Farm Ireland

Wednesday 17 January 2018

'Explosive' growth after 2013 predicts Glanbia chief

Caitriona Murphy

Increasing processing capacity for the explosive growth expected in milk production post quota posed a huge challenge for policy makers and the entire dairy sector, Glanbia Ingredients chief executive Jim Bergin has warned.

The level of planning needed to facilitate the levels of growth forecast for the sector would have to be addressed at government, processor, and farmer level, Mr Bergin told the Agriculture Science Association (ASA) conference on Friday.

"We have to consider the trajectory of growth in milk production, which we believe will be explosive post-quota," he told delegates in Tullow.

"A new processing plant, based on a greenfield site, would take two years to complete, allowing for planning issues, maybe three years in the worst case.

"Should this be a Glanbia or a national project? Definitely there is significant growth planned in the Glanbia area.

"But this is a true business case for the country. This is a very good opportunity for the industry to coalesce around top-class facilities."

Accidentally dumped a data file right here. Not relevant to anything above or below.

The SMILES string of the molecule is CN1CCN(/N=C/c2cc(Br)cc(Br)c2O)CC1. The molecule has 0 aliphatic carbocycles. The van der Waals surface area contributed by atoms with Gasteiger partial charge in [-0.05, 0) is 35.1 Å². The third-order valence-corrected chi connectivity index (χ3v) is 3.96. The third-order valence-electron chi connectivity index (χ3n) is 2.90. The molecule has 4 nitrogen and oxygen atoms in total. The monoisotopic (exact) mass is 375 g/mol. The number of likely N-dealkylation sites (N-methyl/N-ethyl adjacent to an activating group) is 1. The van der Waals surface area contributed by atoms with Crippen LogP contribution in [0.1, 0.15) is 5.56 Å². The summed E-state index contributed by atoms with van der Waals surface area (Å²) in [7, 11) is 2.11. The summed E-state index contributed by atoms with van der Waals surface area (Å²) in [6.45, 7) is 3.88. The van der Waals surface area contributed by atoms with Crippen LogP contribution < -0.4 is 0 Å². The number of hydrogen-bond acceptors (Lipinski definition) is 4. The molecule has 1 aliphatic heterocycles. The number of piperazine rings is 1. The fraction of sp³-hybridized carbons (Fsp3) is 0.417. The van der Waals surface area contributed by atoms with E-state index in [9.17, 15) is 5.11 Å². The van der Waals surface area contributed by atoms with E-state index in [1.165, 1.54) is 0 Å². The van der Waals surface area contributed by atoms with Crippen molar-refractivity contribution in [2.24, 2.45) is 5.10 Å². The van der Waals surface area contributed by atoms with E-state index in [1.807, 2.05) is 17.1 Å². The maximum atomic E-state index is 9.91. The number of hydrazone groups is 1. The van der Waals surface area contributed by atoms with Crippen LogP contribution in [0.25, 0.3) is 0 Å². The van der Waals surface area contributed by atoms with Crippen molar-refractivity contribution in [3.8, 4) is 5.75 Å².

Mr Bergin said the challenge was to determine who should put in the seed capital.

"Irish co-ops have low equity accumulation compared to their European counterparts so we need to look at the industry partners -- shareholder, processors and Government," he said.

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"Perhaps there is a case for long-term funding at low interest rates -- that is a challenge to Government."

The Food Harvest 2020 report, which targeted a 50pc growth in milk production, received a very positive reaction from speakers at the ASA conference.

Teagasc's head of dairy production research Padraig French described the target as very achievable but warned that there were plenty of hurdles in the way.

"Prior to quota introduction, milk production in Ireland increased by 70pc," he reminded conference delegates.

Mr French told the conference that better fertility, targeted calving and a better seasonal spread of milk could improve processing capacity utilisation from 65-66pc at present to the low to mid-70s.

However, the dairy expert warned that there was a big risk that farmers would try to drive output by buying inputs.

"That is a very dangerous strategy in a year like 2009," he pointed out.

"Grass is our only competitive advantage and the average dairy farm currently uses 8t/ha but there is potential to bring that up to 12t/ha of dry matter," he said.

Glanbia's Mr Bergin added that he would be concerned about the potential for the superlevy to frustrate farmers who wanted to expand between now and 2014.

Irish Independent